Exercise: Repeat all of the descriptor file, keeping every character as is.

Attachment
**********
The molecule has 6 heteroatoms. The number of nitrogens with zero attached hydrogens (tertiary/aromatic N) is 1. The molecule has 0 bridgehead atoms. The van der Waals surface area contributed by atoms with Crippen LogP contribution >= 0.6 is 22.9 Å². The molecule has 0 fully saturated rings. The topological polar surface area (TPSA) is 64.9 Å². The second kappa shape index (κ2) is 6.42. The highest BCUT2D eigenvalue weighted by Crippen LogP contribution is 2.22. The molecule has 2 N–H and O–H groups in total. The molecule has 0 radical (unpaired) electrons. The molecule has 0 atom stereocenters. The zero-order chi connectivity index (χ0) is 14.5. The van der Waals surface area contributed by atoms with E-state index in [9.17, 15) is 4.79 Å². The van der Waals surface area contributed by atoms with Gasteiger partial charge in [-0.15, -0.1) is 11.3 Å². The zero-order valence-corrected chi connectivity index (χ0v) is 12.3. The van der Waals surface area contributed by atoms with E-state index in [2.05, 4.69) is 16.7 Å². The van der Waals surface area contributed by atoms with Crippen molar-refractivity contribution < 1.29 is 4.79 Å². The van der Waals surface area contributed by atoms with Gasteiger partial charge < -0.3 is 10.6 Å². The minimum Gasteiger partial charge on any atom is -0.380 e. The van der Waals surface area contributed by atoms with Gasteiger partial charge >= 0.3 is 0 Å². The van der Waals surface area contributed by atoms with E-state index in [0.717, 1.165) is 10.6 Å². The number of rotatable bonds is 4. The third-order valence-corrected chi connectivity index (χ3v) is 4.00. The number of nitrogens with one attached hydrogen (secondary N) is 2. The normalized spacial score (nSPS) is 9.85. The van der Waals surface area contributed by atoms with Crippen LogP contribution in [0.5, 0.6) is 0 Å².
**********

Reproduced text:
The molecule has 6 heteroatoms. The number of nitrogens with zero attached hydrogens (tertiary/aromatic N) is 1. The molecule has 0 bridgehead atoms. The van der Waals surface area contributed by atoms with Crippen LogP contribution >= 0.6 is 22.9 Å². The molecule has 0 fully saturated rings. The topological polar surface area (TPSA) is 64.9 Å². The second kappa shape index (κ2) is 6.42. The highest BCUT2D eigenvalue weighted by Crippen LogP contribution is 2.22. The molecule has 2 N–H and O–H groups in total. The molecule has 0 radical (unpaired) electrons. The molecule has 0 atom stereocenters. The zero-order chi connectivity index (χ0) is 14.5. The van der Waals surface area contributed by atoms with E-state index in [9.17, 15) is 4.79 Å². The van der Waals surface area contributed by atoms with Gasteiger partial charge in [-0.15, -0.1) is 11.3 Å². The zero-order valence-corrected chi connectivity index (χ0v) is 12.3. The van der Waals surface area contributed by atoms with E-state index in [2.05, 4.69) is 16.7 Å². The van der Waals surface area contributed by atoms with Crippen molar-refractivity contribution < 1.29 is 4.79 Å². The van der Waals surface area contributed by atoms with Gasteiger partial charge < -0.3 is 10.6 Å². The minimum Gasteiger partial charge on any atom is -0.380 e. The van der Waals surface area contributed by atoms with Gasteiger partial charge >= 0.3 is 0 Å². The van der Waals surface area contributed by atoms with E-state index in [0.717, 1.165) is 10.6 Å². The number of rotatable bonds is 4. The third-order valence-corrected chi connectivity index (χ3v) is 4.00. The number of nitrogens with one attached hydrogen (secondary N) is 2. The normalized spacial score (nSPS) is 9.85. The van der Waals surface area contributed by atoms with Crippen LogP contribution in [0.5, 0.6) is 0 Å².